Bobby Phillips is a normal 15 year old boy who lives in Chicago. He gets up, goes to school, gets ignored by the kids, and comes home. Normal. He has a normal family, a mom and a dad. His parents both work as professor at a college. He isn’t poor, nor is he rich. He goes to the library to work on school like everyone else. He takes tests like everyone else. But one day all that changes. Bobby Phillips wakes up one morning invisible. Join Bobby as he learns the importance of family and trust. Meet Alicia, a girl who becomes Bobby’s friend. When police officers start to get suspicious, can Bobby return to normal, before it’s too late?
One thing that the author tries to suggest over and over is that people in this world may feel like they are the only ones facing this dilemma or this disease or this situation. Or they are the only ones who had something bad happen to them, but they are not. No one is alone, ever. There are 7 billion people out there. Chances are that at least one person is going through what someone went through or will go through.
The Author shows this through Bobby and Alicia conversation. “When I became blind, one of the first things the doctors did was tell me stories of people with my condition, people who literally woke up one morning blind. There were hundreds of cases similar to mine.”. The author also shows this when Bobby starts researching information on people turning invisible. what happens is that he learns that there are many people who claim to turn invisible for a couple of minutes at a time. He also found a website on people who were claimed to be abducted by aliens, and the only reason they kept quiet was because they thought they were the only ones who had that happen to them. But they weren’t. So Bobby theorizes: “ “There may be someone out there that woke up one morning invisible, too.”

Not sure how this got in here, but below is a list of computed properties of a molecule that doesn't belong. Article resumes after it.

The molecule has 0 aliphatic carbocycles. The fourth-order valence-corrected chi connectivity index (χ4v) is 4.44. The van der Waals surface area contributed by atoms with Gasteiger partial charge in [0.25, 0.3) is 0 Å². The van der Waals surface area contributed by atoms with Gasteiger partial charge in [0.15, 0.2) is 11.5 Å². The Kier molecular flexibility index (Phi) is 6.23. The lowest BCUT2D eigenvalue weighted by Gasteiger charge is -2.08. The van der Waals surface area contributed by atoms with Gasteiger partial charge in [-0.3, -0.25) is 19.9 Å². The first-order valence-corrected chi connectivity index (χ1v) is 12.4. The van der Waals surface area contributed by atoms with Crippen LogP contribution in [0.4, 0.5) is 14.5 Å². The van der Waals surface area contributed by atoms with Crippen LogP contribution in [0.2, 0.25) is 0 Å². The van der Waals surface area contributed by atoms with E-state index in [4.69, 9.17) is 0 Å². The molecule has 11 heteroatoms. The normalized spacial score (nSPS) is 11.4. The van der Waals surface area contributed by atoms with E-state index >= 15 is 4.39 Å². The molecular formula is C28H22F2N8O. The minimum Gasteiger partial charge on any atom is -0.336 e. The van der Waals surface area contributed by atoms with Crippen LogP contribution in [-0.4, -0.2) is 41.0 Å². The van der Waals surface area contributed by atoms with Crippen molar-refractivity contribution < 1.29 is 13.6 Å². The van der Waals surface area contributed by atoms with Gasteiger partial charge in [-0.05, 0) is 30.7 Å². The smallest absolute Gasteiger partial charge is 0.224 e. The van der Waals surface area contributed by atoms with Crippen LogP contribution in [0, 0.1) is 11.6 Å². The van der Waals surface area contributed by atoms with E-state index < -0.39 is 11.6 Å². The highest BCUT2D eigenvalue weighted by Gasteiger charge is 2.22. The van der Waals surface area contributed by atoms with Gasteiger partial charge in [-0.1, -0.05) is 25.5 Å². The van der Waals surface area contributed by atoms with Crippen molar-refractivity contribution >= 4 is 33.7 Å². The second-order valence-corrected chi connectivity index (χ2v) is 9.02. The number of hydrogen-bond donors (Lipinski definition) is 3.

I loved Things Not Seen by Andrew Clements, because the plot was great, there is not any swear words, or graphic details and the theme about not being alone was amazing. Even though, the novel seemed to move really slow in some parts, or too fast in others, the author tells the story pretty well. He gives a detailed story line that helps envision what is going on in the story. The author spins a positive view on life. He also adds some negative views on the government and police, while showing us that they are human. I highly recommend this novel for teens and tweens who love Sci-fi/ mystery novels.